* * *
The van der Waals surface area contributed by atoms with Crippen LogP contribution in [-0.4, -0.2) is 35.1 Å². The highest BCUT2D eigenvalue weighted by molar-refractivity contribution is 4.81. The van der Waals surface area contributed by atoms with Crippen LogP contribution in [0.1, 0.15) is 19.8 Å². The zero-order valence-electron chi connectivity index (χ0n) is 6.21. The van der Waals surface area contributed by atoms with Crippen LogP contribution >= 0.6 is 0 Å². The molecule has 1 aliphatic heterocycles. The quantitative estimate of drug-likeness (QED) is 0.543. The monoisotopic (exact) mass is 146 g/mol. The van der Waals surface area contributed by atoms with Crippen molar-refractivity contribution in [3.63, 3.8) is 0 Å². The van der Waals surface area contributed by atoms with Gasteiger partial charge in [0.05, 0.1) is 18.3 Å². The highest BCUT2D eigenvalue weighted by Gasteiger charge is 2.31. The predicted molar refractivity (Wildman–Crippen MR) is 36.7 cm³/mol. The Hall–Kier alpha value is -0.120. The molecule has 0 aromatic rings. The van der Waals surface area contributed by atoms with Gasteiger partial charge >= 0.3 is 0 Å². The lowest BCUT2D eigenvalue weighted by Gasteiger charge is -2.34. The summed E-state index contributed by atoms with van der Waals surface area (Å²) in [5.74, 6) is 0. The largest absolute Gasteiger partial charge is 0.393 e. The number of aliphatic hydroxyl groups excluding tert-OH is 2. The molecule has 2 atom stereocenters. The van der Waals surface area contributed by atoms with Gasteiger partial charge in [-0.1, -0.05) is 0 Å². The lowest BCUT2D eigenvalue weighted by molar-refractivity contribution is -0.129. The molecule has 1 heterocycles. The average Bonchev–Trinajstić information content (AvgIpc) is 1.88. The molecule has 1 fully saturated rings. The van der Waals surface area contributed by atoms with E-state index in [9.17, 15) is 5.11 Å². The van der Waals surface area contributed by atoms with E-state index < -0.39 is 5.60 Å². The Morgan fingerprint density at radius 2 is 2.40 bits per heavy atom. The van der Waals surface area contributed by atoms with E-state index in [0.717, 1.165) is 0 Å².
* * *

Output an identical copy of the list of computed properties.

The van der Waals surface area contributed by atoms with Crippen LogP contribution in [-0.4, -0.2) is 35.1 Å². The highest BCUT2D eigenvalue weighted by molar-refractivity contribution is 4.81. The van der Waals surface area contributed by atoms with Crippen LogP contribution in [0.1, 0.15) is 19.8 Å². The zero-order valence-electron chi connectivity index (χ0n) is 6.21. The van der Waals surface area contributed by atoms with Crippen LogP contribution >= 0.6 is 0 Å². The molecule has 1 aliphatic heterocycles. The quantitative estimate of drug-likeness (QED) is 0.543. The monoisotopic (exact) mass is 146 g/mol. The van der Waals surface area contributed by atoms with Crippen molar-refractivity contribution in [3.63, 3.8) is 0 Å². The van der Waals surface area contributed by atoms with Gasteiger partial charge in [0.05, 0.1) is 18.3 Å². The highest BCUT2D eigenvalue weighted by Gasteiger charge is 2.31. The predicted molar refractivity (Wildman–Crippen MR) is 36.7 cm³/mol. The Hall–Kier alpha value is -0.120. The molecule has 0 aromatic rings. The van der Waals surface area contributed by atoms with Gasteiger partial charge >= 0.3 is 0 Å². The lowest BCUT2D eigenvalue weighted by Gasteiger charge is -2.34. The summed E-state index contributed by atoms with van der Waals surface area (Å²) in [5.74, 6) is 0. The largest absolute Gasteiger partial charge is 0.393 e. The number of aliphatic hydroxyl groups excluding tert-OH is 2. The molecule has 2 atom stereocenters. The van der Waals surface area contributed by atoms with Gasteiger partial charge in [-0.1, -0.05) is 0 Å². The lowest BCUT2D eigenvalue weighted by molar-refractivity contribution is -0.129. The molecule has 1 heterocycles. The average Bonchev–Trinajstić information content (AvgIpc) is 1.88. The molecule has 1 fully saturated rings. The van der Waals surface area contributed by atoms with E-state index in [9.17, 15) is 5.11 Å². The van der Waals surface area contributed by atoms with E-state index < -0.39 is 5.60 Å². The Morgan fingerprint density at radius 2 is 2.40 bits per heavy atom. The van der Waals surface area contributed by atoms with E-state index in [0.717, 1.165) is 0 Å².